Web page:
Given our shared interest in big data and public policy, we wanted to find out what research was going on across the university that might link these topics, and in particular, what social science research was using big data to address public policy issues. Others in similar ‘coordinator’ or research management roles in universities and research councils may be asking similar questions within their respective fields. With an emphasis on interdisciplinary approaches in current large-scale research programmes, it is important to get researchers together to talk to each other about the work they are doing.
The relevance and contribution of social science researchers to big data studies was emphasized throughout the day; as one contributor put it, “social science data is big data” because social science already constructs complex models to try and map and understand the world and our place in it – how we work, how we move, how we interact as people. Social science models are now global social models that can map traffic flows, land use, but there are many times of social science data – spatial, population, social, behavioural, financial and political.
Developing models that attempt to understand these data is important because many of the most significant policy challenges are global; problems such as food security, conflict, disease, pandemics and climate change. Social science provides important context and theoretical insight to explain and understand big data. New insight into enduring social problems will most likely come through collaboration between researchers linking innovative method and data gathering with established knowledge and understanding of the problem.
To facilitate fruitful collaboration and make the most of the potential that big data offers for social science research and public policy, the workshop highlighted the following challenges for social science researchers:
- The challenge of big data causes us to reflect on what are social science research questions: the data do not ‘speak for themselves”.
- The importance of multi-method studies, an established tradition in social science – in order to ‘triangulate’ and verify findings.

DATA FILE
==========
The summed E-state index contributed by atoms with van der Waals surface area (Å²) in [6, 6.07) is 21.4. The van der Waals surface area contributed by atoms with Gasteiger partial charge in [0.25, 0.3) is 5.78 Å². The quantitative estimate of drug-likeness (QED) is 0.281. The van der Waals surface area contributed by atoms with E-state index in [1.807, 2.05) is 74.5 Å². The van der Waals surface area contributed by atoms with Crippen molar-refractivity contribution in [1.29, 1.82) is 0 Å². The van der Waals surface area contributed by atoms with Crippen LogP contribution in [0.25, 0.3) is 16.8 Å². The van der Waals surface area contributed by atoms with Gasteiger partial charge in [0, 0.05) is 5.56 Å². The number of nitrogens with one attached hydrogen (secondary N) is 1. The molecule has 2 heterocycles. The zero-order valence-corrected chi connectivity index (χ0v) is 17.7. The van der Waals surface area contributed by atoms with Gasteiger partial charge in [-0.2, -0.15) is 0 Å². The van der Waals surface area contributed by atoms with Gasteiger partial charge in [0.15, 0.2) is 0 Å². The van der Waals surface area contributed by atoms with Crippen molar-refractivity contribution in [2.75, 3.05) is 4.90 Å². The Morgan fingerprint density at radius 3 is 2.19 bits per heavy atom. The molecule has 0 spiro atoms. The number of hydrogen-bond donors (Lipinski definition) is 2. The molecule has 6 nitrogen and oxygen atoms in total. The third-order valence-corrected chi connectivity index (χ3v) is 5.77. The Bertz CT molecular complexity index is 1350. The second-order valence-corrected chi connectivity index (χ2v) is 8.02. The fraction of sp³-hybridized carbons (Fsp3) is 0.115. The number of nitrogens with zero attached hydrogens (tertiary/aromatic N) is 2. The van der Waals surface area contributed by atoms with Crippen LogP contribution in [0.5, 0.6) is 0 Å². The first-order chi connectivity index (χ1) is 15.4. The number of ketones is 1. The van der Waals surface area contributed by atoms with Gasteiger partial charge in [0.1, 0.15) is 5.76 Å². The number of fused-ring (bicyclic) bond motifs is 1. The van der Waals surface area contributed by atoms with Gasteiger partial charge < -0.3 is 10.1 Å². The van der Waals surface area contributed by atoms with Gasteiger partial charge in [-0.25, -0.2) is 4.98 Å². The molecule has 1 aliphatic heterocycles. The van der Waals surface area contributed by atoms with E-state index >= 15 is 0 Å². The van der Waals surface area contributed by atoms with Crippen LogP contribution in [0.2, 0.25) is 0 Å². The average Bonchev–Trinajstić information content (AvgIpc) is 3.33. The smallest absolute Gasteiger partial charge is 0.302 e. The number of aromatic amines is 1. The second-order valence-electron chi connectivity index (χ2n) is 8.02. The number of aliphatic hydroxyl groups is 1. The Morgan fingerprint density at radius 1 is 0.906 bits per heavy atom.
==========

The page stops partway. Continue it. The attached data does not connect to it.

- Make data as open as possible – this leads to improvements in the data; more studies carried out enables replication and verification of findings.
- Respond to data generating new research questions and models – be open to new learning from data.
- Social scientists and policy makers may not need to become computer scientists but do need to develop some computational skills in order to understand data and the decisions that are being taken with data.
Workshop participants learnt about new data sources (such as mobile sensors; location and behaviour data; Twitter feeds; satellite mapping; text mining); how new policy models are being constructed to include new data sources; the challenges of handling new data sources (real time, adaptive, behavioural data, whole population rather than sample data; social data; fine grained data; ‘tall and fat’ data; ‘messy’ data; multi-lingual data) and how best to integrate new data with existing hypotheses and techniques that have been developed to address public policy questions.
The research questions that were addressed through the day show the huge range of public policy questions that Big Data may have relevance to. Do police on the street make a difference? Can shipping data be used to detect piracy and illegal drug imports? Can you identify power theft in developing countries? Can we infer changes in mood from the way that people move? Will workplace technology mean the end of work? What are the levels of corruption in government procurement?
Big data challenges policy makers because it can offer real-time results that require a rapid, adaptive policy in return. Big data is often a rich data, offering refined data points and high quality observations that span different levels of analysis and the data is often fragmented, so researchers spend time trying to locate and access diverse data sets. The data requires translation – between languages, and also between disciplines. There may be missing data that causes concern for researchers, or ‘blind spots’ in data where significant sources are ignored in the research because they are not represented in the data sets. And social science researchers who connect with public policy are well aware that measuring is not a passive act. The application of big data represents significant ethical as well as practical challenges, not least the growing predominance of data driven policy and the effect of measurement on behaviour in the public sphere.
How best to capitalize on what big data has to offer social science and public policy? This was a recurring theme of the day.
Read our report here